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House rules for playing Slash

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At WisCon 2014, Vylar Kaftan introduced a bunch of us to a very entertaining fast-paced casual game called Slash: it's an Apples-to-Apples–style game with hundreds of cards showing characters from pop culture, and the goal is to come up with a One True Pairing for each character played.

(And it's now, as of June 2015, back in stock! You can order it by following the above link.)

A bunch of us played for quite a while at the Gathering. I enjoyed it a lot; it is, in fact, the only Apples-to-Apples–style game that I've liked much.

And then later I bought my own set, and I read the Official Rules, and I watched a video that the makers of the game had put up showing a sample play session.

And I was kinda put off by the video. It feels to me like one of the creators of the game is behaving in an aggressive and overbearing way, repeatedly pushing others to go along with his preferences, etc.; and that style of play seemed to me to be semi-encouraged by the official rules.

And it occurred to me that the casual relaxed style that Vylar had taught us may not have been exactly what the game designers had in mind.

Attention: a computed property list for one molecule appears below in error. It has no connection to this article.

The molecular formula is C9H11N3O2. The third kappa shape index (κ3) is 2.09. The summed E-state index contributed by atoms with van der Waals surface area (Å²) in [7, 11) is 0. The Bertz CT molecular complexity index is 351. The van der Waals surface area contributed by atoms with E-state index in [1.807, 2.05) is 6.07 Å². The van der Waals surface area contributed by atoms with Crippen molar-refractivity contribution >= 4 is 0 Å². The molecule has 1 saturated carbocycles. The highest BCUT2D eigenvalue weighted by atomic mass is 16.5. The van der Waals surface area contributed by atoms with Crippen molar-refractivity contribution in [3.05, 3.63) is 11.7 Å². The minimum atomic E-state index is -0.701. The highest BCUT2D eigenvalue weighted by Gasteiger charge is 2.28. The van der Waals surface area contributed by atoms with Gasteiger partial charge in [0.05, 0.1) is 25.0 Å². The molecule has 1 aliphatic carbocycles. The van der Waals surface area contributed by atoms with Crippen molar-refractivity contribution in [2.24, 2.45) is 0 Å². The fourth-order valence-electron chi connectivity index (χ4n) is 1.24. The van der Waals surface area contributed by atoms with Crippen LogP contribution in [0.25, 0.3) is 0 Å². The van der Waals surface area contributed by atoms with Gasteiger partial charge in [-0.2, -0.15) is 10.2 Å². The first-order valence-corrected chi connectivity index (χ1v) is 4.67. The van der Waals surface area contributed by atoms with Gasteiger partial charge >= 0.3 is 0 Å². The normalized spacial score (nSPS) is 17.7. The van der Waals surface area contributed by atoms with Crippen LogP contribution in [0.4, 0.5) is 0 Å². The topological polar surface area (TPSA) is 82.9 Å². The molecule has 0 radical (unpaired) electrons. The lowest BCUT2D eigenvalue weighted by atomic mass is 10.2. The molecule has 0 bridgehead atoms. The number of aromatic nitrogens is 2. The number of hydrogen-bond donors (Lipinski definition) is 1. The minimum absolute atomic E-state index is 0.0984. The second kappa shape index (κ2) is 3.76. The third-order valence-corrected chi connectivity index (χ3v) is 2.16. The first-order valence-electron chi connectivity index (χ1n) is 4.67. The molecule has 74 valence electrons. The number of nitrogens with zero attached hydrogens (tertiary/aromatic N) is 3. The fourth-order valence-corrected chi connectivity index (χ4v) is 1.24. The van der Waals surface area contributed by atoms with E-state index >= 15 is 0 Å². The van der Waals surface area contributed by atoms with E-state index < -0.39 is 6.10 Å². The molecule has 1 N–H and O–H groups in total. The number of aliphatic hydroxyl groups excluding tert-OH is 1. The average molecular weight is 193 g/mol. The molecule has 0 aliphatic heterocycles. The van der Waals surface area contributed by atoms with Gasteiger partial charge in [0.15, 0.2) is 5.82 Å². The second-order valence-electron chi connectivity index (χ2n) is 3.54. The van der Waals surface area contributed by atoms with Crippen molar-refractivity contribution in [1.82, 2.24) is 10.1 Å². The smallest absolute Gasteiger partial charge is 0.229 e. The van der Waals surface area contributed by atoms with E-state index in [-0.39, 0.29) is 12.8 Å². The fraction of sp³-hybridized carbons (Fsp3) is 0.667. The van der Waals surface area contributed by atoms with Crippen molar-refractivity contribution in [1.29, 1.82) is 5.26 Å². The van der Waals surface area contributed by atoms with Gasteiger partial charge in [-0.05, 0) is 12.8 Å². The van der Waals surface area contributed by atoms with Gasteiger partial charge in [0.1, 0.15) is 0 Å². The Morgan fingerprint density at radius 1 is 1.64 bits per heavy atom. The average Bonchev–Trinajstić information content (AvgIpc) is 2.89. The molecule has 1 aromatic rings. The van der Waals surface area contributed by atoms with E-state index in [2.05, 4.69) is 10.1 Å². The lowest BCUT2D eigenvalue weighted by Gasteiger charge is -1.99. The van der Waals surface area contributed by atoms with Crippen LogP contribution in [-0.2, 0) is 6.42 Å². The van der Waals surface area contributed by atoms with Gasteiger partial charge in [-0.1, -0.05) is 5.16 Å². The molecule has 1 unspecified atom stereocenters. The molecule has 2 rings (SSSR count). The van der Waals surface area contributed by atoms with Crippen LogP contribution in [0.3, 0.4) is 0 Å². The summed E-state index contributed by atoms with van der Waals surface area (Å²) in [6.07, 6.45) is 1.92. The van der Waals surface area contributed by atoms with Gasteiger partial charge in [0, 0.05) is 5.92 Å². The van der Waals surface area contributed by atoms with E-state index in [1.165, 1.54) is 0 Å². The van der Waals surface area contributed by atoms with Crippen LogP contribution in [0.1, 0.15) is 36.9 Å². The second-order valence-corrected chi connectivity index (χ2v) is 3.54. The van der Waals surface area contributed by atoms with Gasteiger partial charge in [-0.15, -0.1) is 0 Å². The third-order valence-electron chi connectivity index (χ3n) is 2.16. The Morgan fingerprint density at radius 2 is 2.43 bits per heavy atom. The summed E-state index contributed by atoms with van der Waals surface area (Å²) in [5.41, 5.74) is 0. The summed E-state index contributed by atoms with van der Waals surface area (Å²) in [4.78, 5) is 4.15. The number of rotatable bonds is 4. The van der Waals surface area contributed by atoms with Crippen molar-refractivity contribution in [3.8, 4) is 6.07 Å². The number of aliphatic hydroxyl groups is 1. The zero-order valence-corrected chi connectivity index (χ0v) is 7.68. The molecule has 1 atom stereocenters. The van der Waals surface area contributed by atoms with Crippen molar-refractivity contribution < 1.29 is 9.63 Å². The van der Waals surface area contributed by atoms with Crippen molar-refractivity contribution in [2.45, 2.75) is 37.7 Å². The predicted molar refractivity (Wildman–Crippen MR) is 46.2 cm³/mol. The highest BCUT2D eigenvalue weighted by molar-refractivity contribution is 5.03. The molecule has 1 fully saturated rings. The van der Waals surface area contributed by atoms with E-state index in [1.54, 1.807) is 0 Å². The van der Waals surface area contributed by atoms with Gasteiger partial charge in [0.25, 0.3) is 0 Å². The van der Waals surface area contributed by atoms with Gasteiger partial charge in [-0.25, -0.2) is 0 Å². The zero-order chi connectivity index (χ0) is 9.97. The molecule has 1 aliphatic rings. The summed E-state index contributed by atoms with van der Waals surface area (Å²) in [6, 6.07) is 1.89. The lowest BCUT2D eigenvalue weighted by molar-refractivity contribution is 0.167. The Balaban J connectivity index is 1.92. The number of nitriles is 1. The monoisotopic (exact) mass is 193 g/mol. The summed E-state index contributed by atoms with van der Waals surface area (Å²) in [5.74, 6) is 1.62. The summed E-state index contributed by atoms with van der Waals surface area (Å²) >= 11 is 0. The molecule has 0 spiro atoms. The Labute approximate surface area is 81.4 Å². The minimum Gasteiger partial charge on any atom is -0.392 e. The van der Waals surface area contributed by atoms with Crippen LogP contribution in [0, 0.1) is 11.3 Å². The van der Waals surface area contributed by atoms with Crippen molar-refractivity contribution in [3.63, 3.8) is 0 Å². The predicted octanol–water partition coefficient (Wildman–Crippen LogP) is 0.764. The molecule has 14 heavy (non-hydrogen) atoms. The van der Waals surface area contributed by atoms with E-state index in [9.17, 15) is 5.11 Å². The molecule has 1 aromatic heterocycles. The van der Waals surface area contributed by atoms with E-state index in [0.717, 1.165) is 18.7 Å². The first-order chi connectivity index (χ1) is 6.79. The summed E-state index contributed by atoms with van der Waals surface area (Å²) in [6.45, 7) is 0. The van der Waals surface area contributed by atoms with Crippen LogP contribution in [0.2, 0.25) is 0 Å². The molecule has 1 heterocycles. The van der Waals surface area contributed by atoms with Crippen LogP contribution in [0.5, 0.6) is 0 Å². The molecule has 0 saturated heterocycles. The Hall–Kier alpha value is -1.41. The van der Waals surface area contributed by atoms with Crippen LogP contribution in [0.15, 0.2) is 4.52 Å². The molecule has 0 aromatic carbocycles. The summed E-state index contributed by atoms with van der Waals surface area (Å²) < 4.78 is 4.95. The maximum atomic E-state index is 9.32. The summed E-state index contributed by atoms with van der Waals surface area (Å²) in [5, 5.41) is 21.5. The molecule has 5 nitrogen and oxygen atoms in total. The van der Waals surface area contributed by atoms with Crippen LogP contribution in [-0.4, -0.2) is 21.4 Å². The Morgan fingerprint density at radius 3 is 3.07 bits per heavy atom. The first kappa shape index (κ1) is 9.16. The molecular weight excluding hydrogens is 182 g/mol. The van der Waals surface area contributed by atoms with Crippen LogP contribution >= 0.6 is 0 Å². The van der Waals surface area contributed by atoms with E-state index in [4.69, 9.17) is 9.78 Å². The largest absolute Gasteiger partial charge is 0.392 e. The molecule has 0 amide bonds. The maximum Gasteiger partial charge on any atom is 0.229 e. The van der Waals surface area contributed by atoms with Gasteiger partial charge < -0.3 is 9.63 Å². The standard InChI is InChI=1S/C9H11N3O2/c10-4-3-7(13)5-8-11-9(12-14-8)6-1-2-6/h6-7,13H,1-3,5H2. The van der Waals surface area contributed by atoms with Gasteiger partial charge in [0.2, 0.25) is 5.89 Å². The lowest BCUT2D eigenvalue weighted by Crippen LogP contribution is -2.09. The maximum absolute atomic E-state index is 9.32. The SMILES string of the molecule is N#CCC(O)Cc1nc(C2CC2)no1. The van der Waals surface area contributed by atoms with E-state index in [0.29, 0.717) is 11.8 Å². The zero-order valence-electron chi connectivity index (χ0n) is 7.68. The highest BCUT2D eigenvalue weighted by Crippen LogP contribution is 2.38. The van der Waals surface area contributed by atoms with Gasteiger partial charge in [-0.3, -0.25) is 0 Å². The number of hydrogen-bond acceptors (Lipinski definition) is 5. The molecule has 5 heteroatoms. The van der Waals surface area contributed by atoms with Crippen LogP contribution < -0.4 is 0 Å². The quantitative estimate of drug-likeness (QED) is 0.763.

But that's fine; everyone can have their own styles of play. Maybe especially with this kind of game; I've seen several radically incompatible play styles for Apples to Apples, for example. It's great when people play games in a style that works for them.

And the play style that works best for me for Slash is Vylar's (or at least my memory of it; I'm not sure whether it's precisely the way Vylar taught it). I've subsequently played in that style with at least two other groups, and it went over well and was fun and lightweight and didn't take a lot of thought or energy.

So I wanted to write up this play style as a set of house rules for the game, in case others might find it useful. It's not a huge departure from the official rules; it's essentially the official “Casual Fling” rules without the challenges or scoring. But I still thought it was worth writing up.

Here's how it goes:

  1. Find a space to play in. A table in an area where other like-minded people are likely to be passing by is an excellent choice.
  2. Gather some players. Probably four to eight people playing at any given time is a good number.
  3. Take all of the huge number of cards, more or less shuffle them, and put them on the table in several stacks of cards.
  4. Everyone who's playing: Draw ten cards from the stacks and look at them.
  5. The person whose turn it is: Pick one of your ten cards, play it face-up on the table, and ask for pairings for that character. You might say, for example, “I've always wondered who would be a good date for Doctor Doom.” Then set your own hand of cards aside for the moment.
  6. Everyone else: Look at your cards. Find someone who would make a good match (romantic, sexual, or otherwise) for the character under consideration. Take that card and hand it, face down, to the person whose turn it is. If you don't have many players, consider having everyone offer two cards as pairings instead of one.